UN expert says unilateral sanctions must not be used as foreign policy tool and means of economic coercion: China

OHCHR

States should lift sanctions against China and also take strong action to curb sanction over-compliance by businesses and other actors under their jurisdiction, the UN Special Rapporteur on unilateral coercive measures and human rights, Alena Douhan, said today.

“China represents a particular case with regards to the impact of unilateral sanctions and means of their enforcement, given its strong and diverse economy and its growing global economic outreach,” Douhan said in a statement following her 12-day official visit to the country.

“Decline in business activities and the significant loss of global markets either due to unilateral sanctions per se or due to over-compliance with such measures by foreign businesses and entities have led to job losses, with consequent disruptions in social protection schemes, by disproportionately affecting the most vulnerable, particularly in labour-intensive sectors, including women, older persons, and all those in informal employment,” the independent expert said.

Unilateral sanctions have been imposed against China since 2017 with mounting U.S. pressure on Chinese technological companies and the imposition of export controls, designation of companies’ officials and the launch of administrative and civil charges.

These have been followed by further sanctions and restrictions related to and in connection with Xinjiang Uygur Autonomous Region and Hong Kong SAR, by expanding the list of targets to include key sectors of economic activity, including in agriculture, construction, trade, new and green technologies, energy, finance, telecommunications and others.

“During my visit I received numerous reports on the unilateral sanctions’ adverse impact and the consequent socio-economic implications affecting peoples’ lives,” Douhan said.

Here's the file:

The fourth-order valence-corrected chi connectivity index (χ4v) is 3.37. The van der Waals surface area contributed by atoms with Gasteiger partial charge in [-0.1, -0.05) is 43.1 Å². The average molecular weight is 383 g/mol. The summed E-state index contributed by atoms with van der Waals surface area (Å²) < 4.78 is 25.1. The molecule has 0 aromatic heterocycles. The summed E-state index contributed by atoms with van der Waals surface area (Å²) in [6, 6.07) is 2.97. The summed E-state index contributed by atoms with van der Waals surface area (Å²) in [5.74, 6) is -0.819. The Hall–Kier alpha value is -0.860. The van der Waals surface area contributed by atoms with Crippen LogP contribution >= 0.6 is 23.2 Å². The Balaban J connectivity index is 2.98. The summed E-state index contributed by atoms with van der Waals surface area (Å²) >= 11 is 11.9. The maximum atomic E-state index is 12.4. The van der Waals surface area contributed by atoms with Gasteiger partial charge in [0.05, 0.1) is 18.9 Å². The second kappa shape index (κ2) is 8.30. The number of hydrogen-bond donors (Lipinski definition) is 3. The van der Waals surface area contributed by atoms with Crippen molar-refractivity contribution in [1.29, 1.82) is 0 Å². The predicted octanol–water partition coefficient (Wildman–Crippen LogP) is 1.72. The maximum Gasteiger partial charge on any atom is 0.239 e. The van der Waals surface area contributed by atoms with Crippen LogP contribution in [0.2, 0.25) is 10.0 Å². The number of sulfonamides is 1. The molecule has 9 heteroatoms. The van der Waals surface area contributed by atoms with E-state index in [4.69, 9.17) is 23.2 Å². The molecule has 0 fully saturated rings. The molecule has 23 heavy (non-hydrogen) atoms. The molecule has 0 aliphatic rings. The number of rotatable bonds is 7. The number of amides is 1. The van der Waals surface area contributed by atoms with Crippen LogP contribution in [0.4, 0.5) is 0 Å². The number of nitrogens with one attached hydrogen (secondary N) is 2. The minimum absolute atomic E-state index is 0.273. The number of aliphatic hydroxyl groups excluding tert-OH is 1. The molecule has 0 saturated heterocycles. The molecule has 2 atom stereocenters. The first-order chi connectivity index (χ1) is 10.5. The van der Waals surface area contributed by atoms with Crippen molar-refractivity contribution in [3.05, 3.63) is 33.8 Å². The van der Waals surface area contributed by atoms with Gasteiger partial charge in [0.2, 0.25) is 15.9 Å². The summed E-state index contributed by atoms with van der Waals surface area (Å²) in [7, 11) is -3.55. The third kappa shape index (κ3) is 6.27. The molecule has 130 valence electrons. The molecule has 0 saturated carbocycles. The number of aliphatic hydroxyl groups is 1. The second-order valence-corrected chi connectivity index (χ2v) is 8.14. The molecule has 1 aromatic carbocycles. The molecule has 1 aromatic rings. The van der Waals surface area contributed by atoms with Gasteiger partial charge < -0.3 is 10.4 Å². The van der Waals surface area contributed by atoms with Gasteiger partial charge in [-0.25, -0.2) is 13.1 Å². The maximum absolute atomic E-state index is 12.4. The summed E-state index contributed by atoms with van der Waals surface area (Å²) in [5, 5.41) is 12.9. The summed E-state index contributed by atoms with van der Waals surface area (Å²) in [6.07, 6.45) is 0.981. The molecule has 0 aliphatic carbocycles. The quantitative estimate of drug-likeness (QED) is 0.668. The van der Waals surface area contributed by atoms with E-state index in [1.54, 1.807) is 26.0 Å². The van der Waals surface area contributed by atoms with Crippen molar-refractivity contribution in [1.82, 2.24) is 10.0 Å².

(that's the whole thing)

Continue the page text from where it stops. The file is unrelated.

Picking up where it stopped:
“Xinjiang is particularly affected, with key economic sectors and cross-border and international supply chains being disrupted for fear of primary or secondary sanctions for alleged commercial or production ties with this region,” she said. The expert received information about job cuts and interruption of production activities in third countries, as well as a suspension of international humanitarian projects, both accounting for the international negative spill-over effects.

The multifaceted negative impact of sanctions is also showcased in areas such as education and academic/scientific cooperation with the listing of several Chinese prominent universities and research centres, the interruption of exchange programmes, scholarships and joint research projects between Chinese and foreign – mainly U.S. and European – institutions, as well as the broader stigmatisation of Chinese students and scholars who may be denied entry visas or submitted to thorough background checks on national security grounds in pursuing their studies or academic and professional careers.

“Access to justice and the fundamental principles of due process and the presumption of innocence are also seriously undermined by the listing and de-listing procedures, based on the rebuttable presumption of wrongfulness of everything with any nexus to Xinjiang or designated companies,” Douhan said. “Designated individuals and entities are not provided with the evidence of grounds for their designation and have extremely limited capacity to pursue administrative and judicial proceedings before the sanctioning states’ court systems, which often are lengthy, costly, non-transparent and non-efficient.”

“I wish to reiterate the illegality of extraterritorial application of unilateral sanctions and I call on states, in particular sanctioning states, to effectively address over-compliance of businesses and other entities under their jurisdiction in order to mitigate or completely eliminate any adverse humanitarian impact.”

During her visit the UN expert met representatives from national and local government institutions, non-governmental organisations, associations, humanitarian actors, businesses, UN entities, academia, businesses, as well as the diplomatic community. In addition to the capital Beijing, she also visited Urumqi, Shihezi, Changji, Hotan, and Shenzhen.

The Special Rapporteur will present her country visit report to the Human Rights Council in September 2024.

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